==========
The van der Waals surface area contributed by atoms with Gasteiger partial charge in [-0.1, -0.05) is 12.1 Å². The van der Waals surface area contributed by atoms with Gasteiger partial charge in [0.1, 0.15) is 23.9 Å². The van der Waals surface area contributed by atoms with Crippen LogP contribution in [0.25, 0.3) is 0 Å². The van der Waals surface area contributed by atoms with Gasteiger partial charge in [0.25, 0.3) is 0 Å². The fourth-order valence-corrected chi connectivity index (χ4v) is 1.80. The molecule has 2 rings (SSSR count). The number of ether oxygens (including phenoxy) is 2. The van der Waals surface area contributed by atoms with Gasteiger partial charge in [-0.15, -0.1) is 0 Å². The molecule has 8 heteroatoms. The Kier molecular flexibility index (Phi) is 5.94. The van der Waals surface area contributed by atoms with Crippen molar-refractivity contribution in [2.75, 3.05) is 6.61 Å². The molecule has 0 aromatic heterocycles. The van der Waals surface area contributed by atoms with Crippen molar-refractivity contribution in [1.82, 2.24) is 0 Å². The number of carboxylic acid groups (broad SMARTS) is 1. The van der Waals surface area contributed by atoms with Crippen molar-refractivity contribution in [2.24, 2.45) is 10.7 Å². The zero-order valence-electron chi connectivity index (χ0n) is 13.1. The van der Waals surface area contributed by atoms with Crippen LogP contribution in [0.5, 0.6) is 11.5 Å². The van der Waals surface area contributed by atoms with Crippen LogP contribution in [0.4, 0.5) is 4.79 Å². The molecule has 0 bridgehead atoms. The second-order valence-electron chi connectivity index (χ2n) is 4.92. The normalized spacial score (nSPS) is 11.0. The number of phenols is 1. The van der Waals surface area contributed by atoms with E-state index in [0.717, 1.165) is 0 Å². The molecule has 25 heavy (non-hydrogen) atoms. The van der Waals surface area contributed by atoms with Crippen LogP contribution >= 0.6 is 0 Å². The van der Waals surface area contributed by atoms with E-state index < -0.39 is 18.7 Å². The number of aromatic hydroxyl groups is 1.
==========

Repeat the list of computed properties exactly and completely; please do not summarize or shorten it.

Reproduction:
The van der Waals surface area contributed by atoms with Gasteiger partial charge in [-0.1, -0.05) is 12.1 Å². The van der Waals surface area contributed by atoms with Gasteiger partial charge in [0.1, 0.15) is 23.9 Å². The van der Waals surface area contributed by atoms with Crippen LogP contribution in [0.25, 0.3) is 0 Å². The van der Waals surface area contributed by atoms with Gasteiger partial charge in [0.25, 0.3) is 0 Å². The fourth-order valence-corrected chi connectivity index (χ4v) is 1.80. The molecule has 2 rings (SSSR count). The number of ether oxygens (including phenoxy) is 2. The van der Waals surface area contributed by atoms with Gasteiger partial charge in [-0.15, -0.1) is 0 Å². The molecule has 8 heteroatoms. The Kier molecular flexibility index (Phi) is 5.94. The van der Waals surface area contributed by atoms with Crippen molar-refractivity contribution in [2.75, 3.05) is 6.61 Å². The molecule has 0 aromatic heterocycles. The van der Waals surface area contributed by atoms with Crippen molar-refractivity contribution in [1.82, 2.24) is 0 Å². The number of carboxylic acid groups (broad SMARTS) is 1. The van der Waals surface area contributed by atoms with Crippen molar-refractivity contribution in [2.24, 2.45) is 10.7 Å². The zero-order valence-electron chi connectivity index (χ0n) is 13.1. The van der Waals surface area contributed by atoms with Crippen LogP contribution in [0.5, 0.6) is 11.5 Å². The van der Waals surface area contributed by atoms with Crippen LogP contribution in [0.4, 0.5) is 4.79 Å². The molecule has 0 bridgehead atoms. The second-order valence-electron chi connectivity index (χ2n) is 4.92. The normalized spacial score (nSPS) is 11.0. The number of phenols is 1. The van der Waals surface area contributed by atoms with E-state index in [0.717, 1.165) is 0 Å². The molecule has 25 heavy (non-hydrogen) atoms. The van der Waals surface area contributed by atoms with Crippen LogP contribution >= 0.6 is 0 Å². The van der Waals surface area contributed by atoms with E-state index < -0.39 is 18.7 Å². The number of aromatic hydroxyl groups is 1.